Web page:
Despite the impressive growth of agriculture, however, ranching continued to form the mainstay of the economy. The total number of cattle in the county during the period from 1890 and 1930 ranged between 25,000 and 35,000. Most were beef cattle, although dairying became more popular after the turn of the century, and for a time the county was a major producer of butter. Some ranchers tried their hands at raising sheep in the 1880s and 1890s-the number of sheep in the county was reported at 6,818 in 1880 and 6,487 in 1890-but by the turn of the century most ranchers had sold their flocks, and in 1910 only fifty-six sheep were recorded. During the first three decades of the twentieth century many farmers raised hogs. After 1900 chickens also were raised in large numbers: 54,246 in 1910 and 73,138 in 1930.

The population grew from 8,768 in 1900 to 12,973 in 1910. After 1910 the pace of growth slowed, and by the mid-teens it had begun to decline. It fell to 11,844 by 1920. Growth in the number of farms was steady at the beginning of the century, as more settlers arrived, lured by the prospect of plentiful land. By 1905 county farms numbered more than 1,600, three times as many as in 1890. Land prices, however, also increased, and many newcomers could not buy land. As a result, the number of tenant farmers grew steadily, until by 1920 nearly half the farmers-823 of 1,649-were tenants. Most were sharecroppers, who farmed the land in exchange for a share of the harvest. In contrast to tenants in many parts of the state, however, virtually all of the Callahan County tenants were white; in 1910 there was only a single black tenant in the county.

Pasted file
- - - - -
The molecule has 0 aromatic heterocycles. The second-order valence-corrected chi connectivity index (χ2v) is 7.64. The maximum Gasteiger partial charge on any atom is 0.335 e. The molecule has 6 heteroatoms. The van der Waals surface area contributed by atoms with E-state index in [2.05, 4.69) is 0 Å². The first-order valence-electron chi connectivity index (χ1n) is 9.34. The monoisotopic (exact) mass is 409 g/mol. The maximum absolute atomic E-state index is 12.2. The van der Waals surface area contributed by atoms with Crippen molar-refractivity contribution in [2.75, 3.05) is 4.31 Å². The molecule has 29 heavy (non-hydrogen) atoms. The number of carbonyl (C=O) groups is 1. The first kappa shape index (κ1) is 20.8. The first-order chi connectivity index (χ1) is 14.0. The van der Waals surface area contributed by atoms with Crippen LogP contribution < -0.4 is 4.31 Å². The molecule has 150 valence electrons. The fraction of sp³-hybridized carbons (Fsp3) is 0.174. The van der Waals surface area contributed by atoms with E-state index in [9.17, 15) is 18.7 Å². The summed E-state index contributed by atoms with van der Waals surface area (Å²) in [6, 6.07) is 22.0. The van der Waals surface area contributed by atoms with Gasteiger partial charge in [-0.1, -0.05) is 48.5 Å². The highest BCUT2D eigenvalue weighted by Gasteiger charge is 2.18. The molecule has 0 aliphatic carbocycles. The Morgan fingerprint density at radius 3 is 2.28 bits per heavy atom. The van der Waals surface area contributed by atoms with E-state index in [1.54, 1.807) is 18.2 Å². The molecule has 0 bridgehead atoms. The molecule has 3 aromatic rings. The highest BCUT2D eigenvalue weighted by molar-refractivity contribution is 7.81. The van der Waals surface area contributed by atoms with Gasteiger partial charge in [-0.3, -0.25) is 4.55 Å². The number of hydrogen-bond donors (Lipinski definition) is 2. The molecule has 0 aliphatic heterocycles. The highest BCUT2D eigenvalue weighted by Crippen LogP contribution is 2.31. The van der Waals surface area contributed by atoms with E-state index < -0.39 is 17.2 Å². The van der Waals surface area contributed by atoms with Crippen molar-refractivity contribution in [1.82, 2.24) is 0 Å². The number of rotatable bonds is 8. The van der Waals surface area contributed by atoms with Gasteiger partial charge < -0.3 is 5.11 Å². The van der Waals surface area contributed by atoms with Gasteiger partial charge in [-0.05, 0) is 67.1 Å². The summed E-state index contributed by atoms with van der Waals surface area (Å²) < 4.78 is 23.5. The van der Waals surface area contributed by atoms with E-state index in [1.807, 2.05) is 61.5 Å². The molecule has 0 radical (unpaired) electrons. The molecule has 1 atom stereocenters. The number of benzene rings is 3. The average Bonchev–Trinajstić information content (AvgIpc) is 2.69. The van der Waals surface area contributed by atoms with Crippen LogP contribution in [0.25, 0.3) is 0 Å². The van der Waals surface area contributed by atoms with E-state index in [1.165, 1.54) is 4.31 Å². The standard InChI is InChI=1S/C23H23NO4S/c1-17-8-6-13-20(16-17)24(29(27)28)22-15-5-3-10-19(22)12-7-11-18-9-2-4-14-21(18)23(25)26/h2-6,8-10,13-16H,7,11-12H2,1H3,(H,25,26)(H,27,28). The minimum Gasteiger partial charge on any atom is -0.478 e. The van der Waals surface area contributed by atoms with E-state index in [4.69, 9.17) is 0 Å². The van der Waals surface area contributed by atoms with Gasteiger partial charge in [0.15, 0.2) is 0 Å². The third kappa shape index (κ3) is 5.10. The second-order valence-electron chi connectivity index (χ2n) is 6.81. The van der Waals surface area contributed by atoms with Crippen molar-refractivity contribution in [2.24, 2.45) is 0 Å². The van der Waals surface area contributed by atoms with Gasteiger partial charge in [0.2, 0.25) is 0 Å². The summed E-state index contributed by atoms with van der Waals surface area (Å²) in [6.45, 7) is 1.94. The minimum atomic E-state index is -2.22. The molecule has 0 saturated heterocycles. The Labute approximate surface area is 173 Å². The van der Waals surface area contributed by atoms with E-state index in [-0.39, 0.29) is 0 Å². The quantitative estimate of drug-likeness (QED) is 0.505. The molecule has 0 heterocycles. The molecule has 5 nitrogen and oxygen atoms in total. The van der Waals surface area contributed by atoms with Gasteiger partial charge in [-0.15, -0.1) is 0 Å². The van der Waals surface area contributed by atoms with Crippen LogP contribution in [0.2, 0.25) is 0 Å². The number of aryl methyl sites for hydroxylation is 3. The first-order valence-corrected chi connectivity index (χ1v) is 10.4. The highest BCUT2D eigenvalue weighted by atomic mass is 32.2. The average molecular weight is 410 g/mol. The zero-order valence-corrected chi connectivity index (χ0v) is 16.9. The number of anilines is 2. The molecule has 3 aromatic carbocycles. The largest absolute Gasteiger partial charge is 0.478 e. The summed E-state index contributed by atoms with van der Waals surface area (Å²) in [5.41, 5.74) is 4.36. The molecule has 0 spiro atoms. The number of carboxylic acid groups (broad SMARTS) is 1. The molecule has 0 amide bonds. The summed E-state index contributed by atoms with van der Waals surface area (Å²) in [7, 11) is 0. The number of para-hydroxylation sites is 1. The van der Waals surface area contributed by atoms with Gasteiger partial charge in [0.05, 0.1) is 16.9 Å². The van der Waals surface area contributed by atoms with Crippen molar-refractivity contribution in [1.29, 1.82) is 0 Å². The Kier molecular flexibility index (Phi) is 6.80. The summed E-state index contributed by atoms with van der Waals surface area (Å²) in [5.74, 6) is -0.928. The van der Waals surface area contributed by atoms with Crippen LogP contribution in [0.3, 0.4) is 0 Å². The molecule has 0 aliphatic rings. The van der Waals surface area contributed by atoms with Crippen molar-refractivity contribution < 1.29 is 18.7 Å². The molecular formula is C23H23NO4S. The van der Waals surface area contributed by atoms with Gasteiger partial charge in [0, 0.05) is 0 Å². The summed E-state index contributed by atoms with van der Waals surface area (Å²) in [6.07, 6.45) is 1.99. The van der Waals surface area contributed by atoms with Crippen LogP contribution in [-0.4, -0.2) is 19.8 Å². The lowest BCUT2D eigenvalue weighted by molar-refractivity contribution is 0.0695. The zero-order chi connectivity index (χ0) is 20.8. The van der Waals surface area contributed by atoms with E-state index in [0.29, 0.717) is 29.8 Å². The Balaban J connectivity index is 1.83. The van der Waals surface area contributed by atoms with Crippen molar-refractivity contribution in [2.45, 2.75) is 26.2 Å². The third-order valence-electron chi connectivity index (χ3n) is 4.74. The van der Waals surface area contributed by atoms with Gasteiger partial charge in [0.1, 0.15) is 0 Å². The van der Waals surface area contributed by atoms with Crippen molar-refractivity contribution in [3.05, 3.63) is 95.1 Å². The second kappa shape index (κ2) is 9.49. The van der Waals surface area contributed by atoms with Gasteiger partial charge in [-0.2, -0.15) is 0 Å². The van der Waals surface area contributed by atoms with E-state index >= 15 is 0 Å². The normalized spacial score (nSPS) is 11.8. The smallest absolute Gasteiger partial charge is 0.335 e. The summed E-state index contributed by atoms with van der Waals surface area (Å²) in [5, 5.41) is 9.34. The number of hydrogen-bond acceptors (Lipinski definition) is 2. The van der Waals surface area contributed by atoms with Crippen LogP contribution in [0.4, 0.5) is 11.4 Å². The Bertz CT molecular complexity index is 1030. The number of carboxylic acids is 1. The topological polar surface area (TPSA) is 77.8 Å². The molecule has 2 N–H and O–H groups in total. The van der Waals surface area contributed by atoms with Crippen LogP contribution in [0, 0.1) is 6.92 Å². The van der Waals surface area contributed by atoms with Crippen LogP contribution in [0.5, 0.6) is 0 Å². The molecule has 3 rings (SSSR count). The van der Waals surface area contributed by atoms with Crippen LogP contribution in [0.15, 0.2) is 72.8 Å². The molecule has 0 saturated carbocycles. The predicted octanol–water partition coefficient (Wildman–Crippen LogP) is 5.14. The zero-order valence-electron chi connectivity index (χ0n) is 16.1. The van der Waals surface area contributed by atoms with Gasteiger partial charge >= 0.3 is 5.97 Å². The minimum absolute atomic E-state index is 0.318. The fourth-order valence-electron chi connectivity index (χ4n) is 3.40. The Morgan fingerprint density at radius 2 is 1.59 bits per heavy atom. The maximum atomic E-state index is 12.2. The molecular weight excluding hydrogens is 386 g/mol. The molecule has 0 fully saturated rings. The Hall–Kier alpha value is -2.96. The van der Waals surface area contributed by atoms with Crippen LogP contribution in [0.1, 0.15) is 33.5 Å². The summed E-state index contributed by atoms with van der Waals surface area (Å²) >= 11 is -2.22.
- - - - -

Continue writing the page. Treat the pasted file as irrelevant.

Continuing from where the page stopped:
Many of the county's farmers, both tenants and owners, were heavily indebted, and with the onset of the Great Depression in the 1930s a large number experienced hard times. Falling agricultural prices, combined with a boll weevil outbreak and the unwillingness of most banks to extend additional credit, forced many farmers off the land. By 1940, 1,200 active farmers were left, down more than 600 from the peak in 1910. The downturn in agriculture was partially offset by the discovery of oil in the county in 1923. A number of promising fields were soon located, including the Cross Plains Townsite, Pioneer, Cross Cut, and Blake fields, and by the late 1920s the oil business was in full bloom. Oil and gas revenues helped some landowners to survive the economic slump of the 1930s and made a few large landowners wealthy.